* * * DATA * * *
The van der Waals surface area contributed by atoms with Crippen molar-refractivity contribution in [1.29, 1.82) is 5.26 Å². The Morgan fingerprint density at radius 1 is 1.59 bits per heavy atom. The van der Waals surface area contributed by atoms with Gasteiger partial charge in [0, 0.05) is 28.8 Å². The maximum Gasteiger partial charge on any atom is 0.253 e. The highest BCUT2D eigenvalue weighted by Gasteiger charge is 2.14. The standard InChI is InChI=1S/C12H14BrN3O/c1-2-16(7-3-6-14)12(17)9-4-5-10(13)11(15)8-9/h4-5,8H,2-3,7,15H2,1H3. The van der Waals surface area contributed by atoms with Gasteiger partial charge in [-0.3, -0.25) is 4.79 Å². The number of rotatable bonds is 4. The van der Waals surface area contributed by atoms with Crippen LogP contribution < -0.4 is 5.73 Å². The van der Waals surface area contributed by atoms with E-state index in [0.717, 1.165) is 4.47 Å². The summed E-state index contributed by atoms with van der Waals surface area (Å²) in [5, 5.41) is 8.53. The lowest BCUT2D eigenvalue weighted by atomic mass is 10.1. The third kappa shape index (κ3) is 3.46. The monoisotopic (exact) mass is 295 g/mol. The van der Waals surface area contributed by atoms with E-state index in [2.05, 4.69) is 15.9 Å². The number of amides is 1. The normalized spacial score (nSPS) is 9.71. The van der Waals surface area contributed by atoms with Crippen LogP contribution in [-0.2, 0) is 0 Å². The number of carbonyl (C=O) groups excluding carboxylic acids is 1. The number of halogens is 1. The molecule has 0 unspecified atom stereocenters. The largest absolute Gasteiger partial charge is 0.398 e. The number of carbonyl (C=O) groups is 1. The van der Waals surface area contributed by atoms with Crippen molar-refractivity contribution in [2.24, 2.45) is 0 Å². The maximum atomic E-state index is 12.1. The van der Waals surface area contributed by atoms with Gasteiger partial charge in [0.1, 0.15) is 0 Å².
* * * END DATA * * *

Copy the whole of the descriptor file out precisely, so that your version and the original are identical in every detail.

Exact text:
The van der Waals surface area contributed by atoms with Crippen molar-refractivity contribution in [1.29, 1.82) is 5.26 Å². The Morgan fingerprint density at radius 1 is 1.59 bits per heavy atom. The van der Waals surface area contributed by atoms with Gasteiger partial charge in [0, 0.05) is 28.8 Å². The maximum Gasteiger partial charge on any atom is 0.253 e. The highest BCUT2D eigenvalue weighted by Gasteiger charge is 2.14. The standard InChI is InChI=1S/C12H14BrN3O/c1-2-16(7-3-6-14)12(17)9-4-5-10(13)11(15)8-9/h4-5,8H,2-3,7,15H2,1H3. The van der Waals surface area contributed by atoms with Gasteiger partial charge in [-0.3, -0.25) is 4.79 Å². The number of rotatable bonds is 4. The van der Waals surface area contributed by atoms with Crippen LogP contribution < -0.4 is 5.73 Å². The van der Waals surface area contributed by atoms with E-state index in [0.717, 1.165) is 4.47 Å². The summed E-state index contributed by atoms with van der Waals surface area (Å²) in [5, 5.41) is 8.53. The lowest BCUT2D eigenvalue weighted by atomic mass is 10.1. The third kappa shape index (κ3) is 3.46. The monoisotopic (exact) mass is 295 g/mol. The van der Waals surface area contributed by atoms with E-state index in [2.05, 4.69) is 15.9 Å². The number of amides is 1. The normalized spacial score (nSPS) is 9.71. The van der Waals surface area contributed by atoms with Crippen LogP contribution in [-0.2, 0) is 0 Å². The number of carbonyl (C=O) groups excluding carboxylic acids is 1. The number of halogens is 1. The molecule has 0 unspecified atom stereocenters. The largest absolute Gasteiger partial charge is 0.398 e. The number of carbonyl (C=O) groups is 1. The van der Waals surface area contributed by atoms with Crippen molar-refractivity contribution in [2.24, 2.45) is 0 Å². The maximum atomic E-state index is 12.1. The van der Waals surface area contributed by atoms with Gasteiger partial charge in [0.1, 0.15) is 0 Å².